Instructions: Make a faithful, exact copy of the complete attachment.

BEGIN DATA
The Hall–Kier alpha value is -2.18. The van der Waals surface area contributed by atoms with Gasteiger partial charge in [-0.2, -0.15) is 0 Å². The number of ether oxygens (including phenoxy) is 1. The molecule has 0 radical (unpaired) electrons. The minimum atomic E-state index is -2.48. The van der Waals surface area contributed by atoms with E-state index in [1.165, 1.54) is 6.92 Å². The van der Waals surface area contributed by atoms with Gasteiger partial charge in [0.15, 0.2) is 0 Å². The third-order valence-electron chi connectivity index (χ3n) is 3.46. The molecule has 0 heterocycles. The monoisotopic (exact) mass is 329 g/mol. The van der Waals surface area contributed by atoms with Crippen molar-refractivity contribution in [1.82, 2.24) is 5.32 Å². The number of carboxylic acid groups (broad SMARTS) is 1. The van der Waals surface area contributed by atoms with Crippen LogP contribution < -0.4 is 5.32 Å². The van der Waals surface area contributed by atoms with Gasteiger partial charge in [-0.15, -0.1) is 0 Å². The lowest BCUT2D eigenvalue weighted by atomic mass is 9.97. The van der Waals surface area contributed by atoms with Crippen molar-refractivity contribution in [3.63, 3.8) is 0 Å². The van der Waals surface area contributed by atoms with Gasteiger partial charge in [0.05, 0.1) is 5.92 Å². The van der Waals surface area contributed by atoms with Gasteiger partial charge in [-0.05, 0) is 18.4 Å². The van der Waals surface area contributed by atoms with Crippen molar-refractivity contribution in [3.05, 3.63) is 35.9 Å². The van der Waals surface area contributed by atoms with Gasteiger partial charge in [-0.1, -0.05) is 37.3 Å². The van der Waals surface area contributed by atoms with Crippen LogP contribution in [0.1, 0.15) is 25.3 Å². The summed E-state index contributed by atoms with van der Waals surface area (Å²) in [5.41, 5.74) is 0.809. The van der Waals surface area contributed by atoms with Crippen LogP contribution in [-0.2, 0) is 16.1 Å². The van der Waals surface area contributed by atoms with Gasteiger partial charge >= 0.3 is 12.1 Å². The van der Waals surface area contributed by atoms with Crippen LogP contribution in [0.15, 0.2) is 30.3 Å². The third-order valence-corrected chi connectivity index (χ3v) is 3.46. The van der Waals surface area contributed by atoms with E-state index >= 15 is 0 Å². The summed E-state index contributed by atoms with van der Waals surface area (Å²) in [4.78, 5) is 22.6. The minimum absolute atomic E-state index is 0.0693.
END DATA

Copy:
The Hall–Kier alpha value is -2.18. The van der Waals surface area contributed by atoms with Gasteiger partial charge in [-0.2, -0.15) is 0 Å². The number of ether oxygens (including phenoxy) is 1. The molecule has 0 radical (unpaired) electrons. The minimum atomic E-state index is -2.48. The van der Waals surface area contributed by atoms with E-state index in [1.165, 1.54) is 6.92 Å². The van der Waals surface area contributed by atoms with Gasteiger partial charge in [0.15, 0.2) is 0 Å². The third-order valence-electron chi connectivity index (χ3n) is 3.46. The molecule has 0 heterocycles. The monoisotopic (exact) mass is 329 g/mol. The van der Waals surface area contributed by atoms with Crippen molar-refractivity contribution in [1.82, 2.24) is 5.32 Å². The number of carboxylic acid groups (broad SMARTS) is 1. The van der Waals surface area contributed by atoms with Crippen LogP contribution < -0.4 is 5.32 Å². The van der Waals surface area contributed by atoms with Gasteiger partial charge in [-0.15, -0.1) is 0 Å². The lowest BCUT2D eigenvalue weighted by atomic mass is 9.97. The van der Waals surface area contributed by atoms with Crippen molar-refractivity contribution in [3.63, 3.8) is 0 Å². The van der Waals surface area contributed by atoms with Gasteiger partial charge in [0.05, 0.1) is 5.92 Å². The van der Waals surface area contributed by atoms with Gasteiger partial charge in [-0.05, 0) is 18.4 Å². The van der Waals surface area contributed by atoms with Crippen molar-refractivity contribution in [3.05, 3.63) is 35.9 Å². The van der Waals surface area contributed by atoms with Gasteiger partial charge in [-0.1, -0.05) is 37.3 Å². The van der Waals surface area contributed by atoms with Crippen LogP contribution in [0.1, 0.15) is 25.3 Å². The summed E-state index contributed by atoms with van der Waals surface area (Å²) in [5.41, 5.74) is 0.809. The van der Waals surface area contributed by atoms with Crippen LogP contribution in [-0.2, 0) is 16.1 Å². The van der Waals surface area contributed by atoms with Gasteiger partial charge >= 0.3 is 12.1 Å². The van der Waals surface area contributed by atoms with Crippen LogP contribution in [0.15, 0.2) is 30.3 Å². The third-order valence-corrected chi connectivity index (χ3v) is 3.46. The van der Waals surface area contributed by atoms with E-state index >= 15 is 0 Å². The summed E-state index contributed by atoms with van der Waals surface area (Å²) in [4.78, 5) is 22.6. The minimum absolute atomic E-state index is 0.0693.